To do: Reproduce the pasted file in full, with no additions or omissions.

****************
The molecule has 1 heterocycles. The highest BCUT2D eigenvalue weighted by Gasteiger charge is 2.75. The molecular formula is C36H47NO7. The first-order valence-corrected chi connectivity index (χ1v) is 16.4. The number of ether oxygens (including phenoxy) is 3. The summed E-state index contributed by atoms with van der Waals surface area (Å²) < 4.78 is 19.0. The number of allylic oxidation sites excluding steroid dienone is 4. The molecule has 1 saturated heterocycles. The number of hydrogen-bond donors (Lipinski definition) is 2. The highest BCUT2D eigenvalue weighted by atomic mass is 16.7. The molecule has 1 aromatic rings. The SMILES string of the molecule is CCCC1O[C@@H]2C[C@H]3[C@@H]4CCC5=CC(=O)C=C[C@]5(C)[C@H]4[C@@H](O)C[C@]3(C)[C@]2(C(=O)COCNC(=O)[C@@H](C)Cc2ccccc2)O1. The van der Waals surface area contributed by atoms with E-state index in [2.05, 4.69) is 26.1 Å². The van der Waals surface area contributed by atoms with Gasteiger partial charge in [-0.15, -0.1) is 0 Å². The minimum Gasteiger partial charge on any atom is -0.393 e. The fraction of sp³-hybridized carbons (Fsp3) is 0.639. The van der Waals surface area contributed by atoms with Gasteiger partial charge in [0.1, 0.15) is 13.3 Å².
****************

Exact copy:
The molecule has 1 heterocycles. The highest BCUT2D eigenvalue weighted by Gasteiger charge is 2.75. The molecular formula is C36H47NO7. The first-order valence-corrected chi connectivity index (χ1v) is 16.4. The number of ether oxygens (including phenoxy) is 3. The summed E-state index contributed by atoms with van der Waals surface area (Å²) < 4.78 is 19.0. The number of allylic oxidation sites excluding steroid dienone is 4. The molecule has 1 saturated heterocycles. The number of hydrogen-bond donors (Lipinski definition) is 2. The highest BCUT2D eigenvalue weighted by atomic mass is 16.7. The molecule has 1 aromatic rings. The SMILES string of the molecule is CCCC1O[C@@H]2C[C@H]3[C@@H]4CCC5=CC(=O)C=C[C@]5(C)[C@H]4[C@@H](O)C[C@]3(C)[C@]2(C(=O)COCNC(=O)[C@@H](C)Cc2ccccc2)O1. The van der Waals surface area contributed by atoms with E-state index in [2.05, 4.69) is 26.1 Å². The van der Waals surface area contributed by atoms with Gasteiger partial charge in [-0.15, -0.1) is 0 Å². The minimum Gasteiger partial charge on any atom is -0.393 e. The fraction of sp³-hybridized carbons (Fsp3) is 0.639. The van der Waals surface area contributed by atoms with Gasteiger partial charge in [0.1, 0.15) is 13.3 Å².